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Help Stop Teen Suicide

What are the warning signs of depression or suicide?

The following may be signs of a mental health problem, such as a mood disorder, or they may relate directly to suicidal thoughts or behavior.

Changes in activities, such as:

  • A drop in grades or school performance
  • Neglect of personal appearance
  • Neglect of responsibilities

Changes in emotions, such as:

  • Appearing or talking about feeling sad, hopeless, bored, or overwhelmed
  • Having outbursts, severe anger, or irritability
  • Appearing or talking about feeling more anxious or worried

Changes in behavior, such as:

  • Getting in trouble, being rebellious, aggressive, or impulsive
  • Running away or threatening to run away
  • Withdrawing from friends or family or having a change in friends
  • Eating or sleeping less or more
  • Losing interest in activities
  • Using of drugs or alcohol
  • Hurting oneself, such as cutting or severe dieting
  • Talking or writing of suicide or death
  • Any suicidal behavior, even if it could not have been lethal, such as taking a small amount of pills.

Myths and facts

  • Myth: Teens who kill themselves are obviously depressed. Fact: It's not always obvious. Parents are sometimes "the last to know" their teens are so depressed and desperate. Teens are often very good at hiding their problems. While depressed adults sometimes seem deeply sad and hopeless for quite a while, depressed teens may seem "not unhappy" some of the time as they swing in and out of depression. Some teens don't ever seem extremely depressed, but they never are "not unhappy"—these teens are also at increased risk of suicide.
  • Myth: People who talk about suicide do not do it. Fact: Teens who talk about suicide or wanting to "run away," "get away," "disappear," "end it," or "die" are much more likely to kill themselves than those who do not. Talk of suicide or death should be responded to right away. Asking about suicide thoughts will not cause a suicide.
  • Myth: Low lethality suicide attempts may be dismissed as "a cry for help" or "if he really wanted to kill himself, he would have done something more lethal." Fact: A low lethality attempt, such as taking a small number of pills or making scratches on the wrist, may be followed by more lethal behavior at a later time. In addition, the low lethality attempt may indicate deep emotional problems not obvious otherwise. Suicide attempts, even those that could not have caused death, should be taken very seriously with prompt safeguarding and intervention.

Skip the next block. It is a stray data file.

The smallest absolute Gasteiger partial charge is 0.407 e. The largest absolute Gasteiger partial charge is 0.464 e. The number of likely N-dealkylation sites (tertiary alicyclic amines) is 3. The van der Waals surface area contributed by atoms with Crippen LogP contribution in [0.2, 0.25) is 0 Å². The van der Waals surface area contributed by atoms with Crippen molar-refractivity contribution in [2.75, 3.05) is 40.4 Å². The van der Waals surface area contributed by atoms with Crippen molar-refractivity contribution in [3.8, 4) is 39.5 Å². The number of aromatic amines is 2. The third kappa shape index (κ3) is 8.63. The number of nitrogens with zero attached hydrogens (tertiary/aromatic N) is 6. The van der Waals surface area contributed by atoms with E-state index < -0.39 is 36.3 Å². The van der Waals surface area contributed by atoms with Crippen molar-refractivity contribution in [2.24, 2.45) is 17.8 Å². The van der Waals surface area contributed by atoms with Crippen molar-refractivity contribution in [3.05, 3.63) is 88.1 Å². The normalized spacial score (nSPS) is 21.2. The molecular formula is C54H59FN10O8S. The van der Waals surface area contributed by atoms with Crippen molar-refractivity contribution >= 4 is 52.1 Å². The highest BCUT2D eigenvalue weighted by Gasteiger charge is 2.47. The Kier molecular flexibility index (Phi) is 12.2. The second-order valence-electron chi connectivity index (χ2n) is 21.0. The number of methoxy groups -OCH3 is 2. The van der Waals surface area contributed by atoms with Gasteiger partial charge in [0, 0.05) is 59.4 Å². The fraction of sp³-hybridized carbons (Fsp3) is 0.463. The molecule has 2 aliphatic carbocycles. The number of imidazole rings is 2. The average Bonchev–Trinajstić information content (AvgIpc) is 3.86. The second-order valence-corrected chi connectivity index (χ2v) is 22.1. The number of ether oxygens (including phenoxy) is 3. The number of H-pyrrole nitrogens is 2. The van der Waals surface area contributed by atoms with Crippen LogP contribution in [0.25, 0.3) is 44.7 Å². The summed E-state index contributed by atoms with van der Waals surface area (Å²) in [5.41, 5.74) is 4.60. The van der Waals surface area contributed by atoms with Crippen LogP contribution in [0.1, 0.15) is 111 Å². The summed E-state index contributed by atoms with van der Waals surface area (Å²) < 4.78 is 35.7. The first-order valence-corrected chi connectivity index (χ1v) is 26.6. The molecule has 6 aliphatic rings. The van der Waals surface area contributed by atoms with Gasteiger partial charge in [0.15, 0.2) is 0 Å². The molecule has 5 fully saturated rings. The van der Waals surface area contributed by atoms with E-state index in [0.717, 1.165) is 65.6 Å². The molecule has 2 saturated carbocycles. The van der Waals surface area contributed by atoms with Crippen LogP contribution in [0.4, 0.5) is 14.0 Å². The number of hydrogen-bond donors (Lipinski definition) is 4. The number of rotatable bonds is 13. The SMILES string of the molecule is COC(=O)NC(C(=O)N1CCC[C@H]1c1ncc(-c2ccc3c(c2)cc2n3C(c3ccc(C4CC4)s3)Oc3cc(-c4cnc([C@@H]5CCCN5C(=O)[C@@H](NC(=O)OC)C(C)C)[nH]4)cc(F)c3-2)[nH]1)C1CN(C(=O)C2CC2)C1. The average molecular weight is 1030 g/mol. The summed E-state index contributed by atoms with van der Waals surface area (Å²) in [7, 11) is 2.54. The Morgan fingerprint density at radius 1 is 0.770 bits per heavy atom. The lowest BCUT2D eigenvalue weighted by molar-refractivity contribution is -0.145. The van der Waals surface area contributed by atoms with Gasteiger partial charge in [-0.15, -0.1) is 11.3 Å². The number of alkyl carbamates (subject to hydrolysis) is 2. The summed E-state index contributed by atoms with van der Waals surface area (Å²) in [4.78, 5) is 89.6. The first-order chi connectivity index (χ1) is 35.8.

• Myth: "She's just doing it to get attention." Fact: This is true at times, but the behavior can still be lethal. A teen not intending to die may still take too many pills or miscalculate when someone will rescue her.

What you can do

  • Get help right away. Bring your teen to a hospital emergency department if you are worried he may hurt himself or others.
  • Listen to your teen. This is harder than it sounds. Try not to offer suggestions on how to "fix" her problems. Ask your teen what is bothering her and whether she has been feeling sad or down. Ask whether she has ever thought of suicide or not wanting to live anymore. Use words other than suicide, such as "hurt yourself," "end it all," "escape," "get away forever," or "go to sleep and never wake up."
  • Express understanding and support. While it's often easier to point out faults than to give praise, avoid being overly critical. Try to be understanding if your teen is "in trouble" or feels very negative about himself. Let him know that however he feels at the moment, you have an overall positive view of who he is and his future.
  • Talk with your teen's doctor about treatment, including an evaluation by a child and adolescent psychiatrist or other mental health professional.
  • Remove firearms from the home. Studies show that even when firearms in the home are locked up, teens are more likely to kill themselves than those in homes without firearms. A home is safest without firearms. If you must have a gun, make sure the gun is stored unloaded and locked in a safe or with a trigger lock, and bullets are locked in another place.


Family support and professional treatment can help teens who are at risk of suicide deal with their difficulties and feel better. Current treatments for mood disorders and other mental health problems, such as individual and family counseling, medications, and other therapies, along with long-term follow-up, can be very helpful.

Last Updated
Teen Suicide, Mood Disorder, and Depression (Copyright © 2007 American Academy of Pediatrics, Updated 7/2011)
The information contained on this Web site should not be used as a substitute for the medical care and advice of your pediatrician. There may be variations in treatment that your pediatrician may recommend based on individual facts and circumstances.
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